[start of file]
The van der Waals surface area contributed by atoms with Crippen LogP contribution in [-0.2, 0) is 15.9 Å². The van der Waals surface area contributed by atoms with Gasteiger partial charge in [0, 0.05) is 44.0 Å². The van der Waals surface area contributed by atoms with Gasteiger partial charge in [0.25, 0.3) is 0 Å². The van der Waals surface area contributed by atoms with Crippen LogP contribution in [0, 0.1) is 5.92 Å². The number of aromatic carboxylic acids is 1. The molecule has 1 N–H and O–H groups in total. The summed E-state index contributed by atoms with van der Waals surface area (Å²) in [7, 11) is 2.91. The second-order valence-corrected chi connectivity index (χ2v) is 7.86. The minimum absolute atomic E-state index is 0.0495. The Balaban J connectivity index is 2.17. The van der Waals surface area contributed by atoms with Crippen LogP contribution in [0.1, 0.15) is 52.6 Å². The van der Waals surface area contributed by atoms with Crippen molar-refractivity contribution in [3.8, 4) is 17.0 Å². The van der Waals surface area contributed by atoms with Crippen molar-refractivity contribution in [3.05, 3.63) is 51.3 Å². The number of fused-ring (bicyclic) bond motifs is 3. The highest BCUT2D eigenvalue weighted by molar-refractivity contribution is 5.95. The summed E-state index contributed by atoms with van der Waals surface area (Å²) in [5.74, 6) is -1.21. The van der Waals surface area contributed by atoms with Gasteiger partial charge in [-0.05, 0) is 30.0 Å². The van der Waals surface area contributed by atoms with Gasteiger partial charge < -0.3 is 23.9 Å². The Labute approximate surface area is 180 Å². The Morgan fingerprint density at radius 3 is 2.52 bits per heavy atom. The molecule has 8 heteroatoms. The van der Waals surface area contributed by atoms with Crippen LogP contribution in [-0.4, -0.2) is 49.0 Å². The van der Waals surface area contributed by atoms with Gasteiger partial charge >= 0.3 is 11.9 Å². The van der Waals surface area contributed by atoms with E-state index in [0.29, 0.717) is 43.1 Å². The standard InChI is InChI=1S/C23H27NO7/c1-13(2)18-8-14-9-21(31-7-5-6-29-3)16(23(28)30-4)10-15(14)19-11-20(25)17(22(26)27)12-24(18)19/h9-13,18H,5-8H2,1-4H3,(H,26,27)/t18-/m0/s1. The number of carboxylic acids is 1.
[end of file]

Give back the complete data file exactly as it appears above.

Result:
The van der Waals surface area contributed by atoms with Crippen LogP contribution in [-0.2, 0) is 15.9 Å². The van der Waals surface area contributed by atoms with Gasteiger partial charge in [0, 0.05) is 44.0 Å². The van der Waals surface area contributed by atoms with Gasteiger partial charge in [0.25, 0.3) is 0 Å². The van der Waals surface area contributed by atoms with Crippen LogP contribution in [0, 0.1) is 5.92 Å². The number of aromatic carboxylic acids is 1. The molecule has 1 N–H and O–H groups in total. The summed E-state index contributed by atoms with van der Waals surface area (Å²) in [7, 11) is 2.91. The second-order valence-corrected chi connectivity index (χ2v) is 7.86. The minimum absolute atomic E-state index is 0.0495. The Balaban J connectivity index is 2.17. The van der Waals surface area contributed by atoms with Crippen LogP contribution in [0.1, 0.15) is 52.6 Å². The van der Waals surface area contributed by atoms with Crippen molar-refractivity contribution in [3.8, 4) is 17.0 Å². The van der Waals surface area contributed by atoms with Crippen molar-refractivity contribution in [3.05, 3.63) is 51.3 Å². The number of fused-ring (bicyclic) bond motifs is 3. The highest BCUT2D eigenvalue weighted by molar-refractivity contribution is 5.95. The summed E-state index contributed by atoms with van der Waals surface area (Å²) in [5.74, 6) is -1.21. The van der Waals surface area contributed by atoms with Gasteiger partial charge in [-0.05, 0) is 30.0 Å². The van der Waals surface area contributed by atoms with Gasteiger partial charge < -0.3 is 23.9 Å². The Labute approximate surface area is 180 Å². The Morgan fingerprint density at radius 3 is 2.52 bits per heavy atom. The molecule has 8 heteroatoms. The van der Waals surface area contributed by atoms with Crippen LogP contribution in [-0.4, -0.2) is 49.0 Å². The van der Waals surface area contributed by atoms with Gasteiger partial charge >= 0.3 is 11.9 Å². The van der Waals surface area contributed by atoms with E-state index in [0.29, 0.717) is 43.1 Å². The standard InChI is InChI=1S/C23H27NO7/c1-13(2)18-8-14-9-21(31-7-5-6-29-3)16(23(28)30-4)10-15(14)19-11-20(25)17(22(26)27)12-24(18)19/h9-13,18H,5-8H2,1-4H3,(H,26,27)/t18-/m0/s1. The number of carboxylic acids is 1.